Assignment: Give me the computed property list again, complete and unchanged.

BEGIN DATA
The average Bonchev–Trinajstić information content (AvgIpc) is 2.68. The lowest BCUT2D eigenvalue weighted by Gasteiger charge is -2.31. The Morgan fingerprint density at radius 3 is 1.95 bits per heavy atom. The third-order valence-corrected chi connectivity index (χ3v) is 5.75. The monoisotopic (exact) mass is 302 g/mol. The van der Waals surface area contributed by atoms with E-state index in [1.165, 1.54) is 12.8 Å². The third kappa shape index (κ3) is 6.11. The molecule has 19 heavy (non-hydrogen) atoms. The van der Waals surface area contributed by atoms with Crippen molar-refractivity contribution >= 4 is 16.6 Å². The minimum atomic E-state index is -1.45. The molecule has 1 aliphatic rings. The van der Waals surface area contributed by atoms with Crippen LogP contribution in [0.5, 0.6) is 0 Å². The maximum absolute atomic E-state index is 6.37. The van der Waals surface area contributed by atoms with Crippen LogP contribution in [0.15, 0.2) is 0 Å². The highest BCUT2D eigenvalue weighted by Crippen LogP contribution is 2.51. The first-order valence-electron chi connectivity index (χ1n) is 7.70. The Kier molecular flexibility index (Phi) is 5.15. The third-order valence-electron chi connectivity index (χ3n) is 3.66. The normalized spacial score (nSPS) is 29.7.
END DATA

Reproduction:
The average Bonchev–Trinajstić information content (AvgIpc) is 2.68. The lowest BCUT2D eigenvalue weighted by Gasteiger charge is -2.31. The Morgan fingerprint density at radius 3 is 1.95 bits per heavy atom. The third-order valence-corrected chi connectivity index (χ3v) is 5.75. The monoisotopic (exact) mass is 302 g/mol. The van der Waals surface area contributed by atoms with E-state index in [1.165, 1.54) is 12.8 Å². The third kappa shape index (κ3) is 6.11. The molecule has 19 heavy (non-hydrogen) atoms. The van der Waals surface area contributed by atoms with Crippen molar-refractivity contribution >= 4 is 16.6 Å². The minimum atomic E-state index is -1.45. The molecule has 1 aliphatic rings. The van der Waals surface area contributed by atoms with Crippen LogP contribution in [0.5, 0.6) is 0 Å². The maximum absolute atomic E-state index is 6.37. The van der Waals surface area contributed by atoms with Crippen LogP contribution in [0.15, 0.2) is 0 Å². The highest BCUT2D eigenvalue weighted by Crippen LogP contribution is 2.51. The first-order valence-electron chi connectivity index (χ1n) is 7.70. The Kier molecular flexibility index (Phi) is 5.15. The third-order valence-electron chi connectivity index (χ3n) is 3.66. The normalized spacial score (nSPS) is 29.7.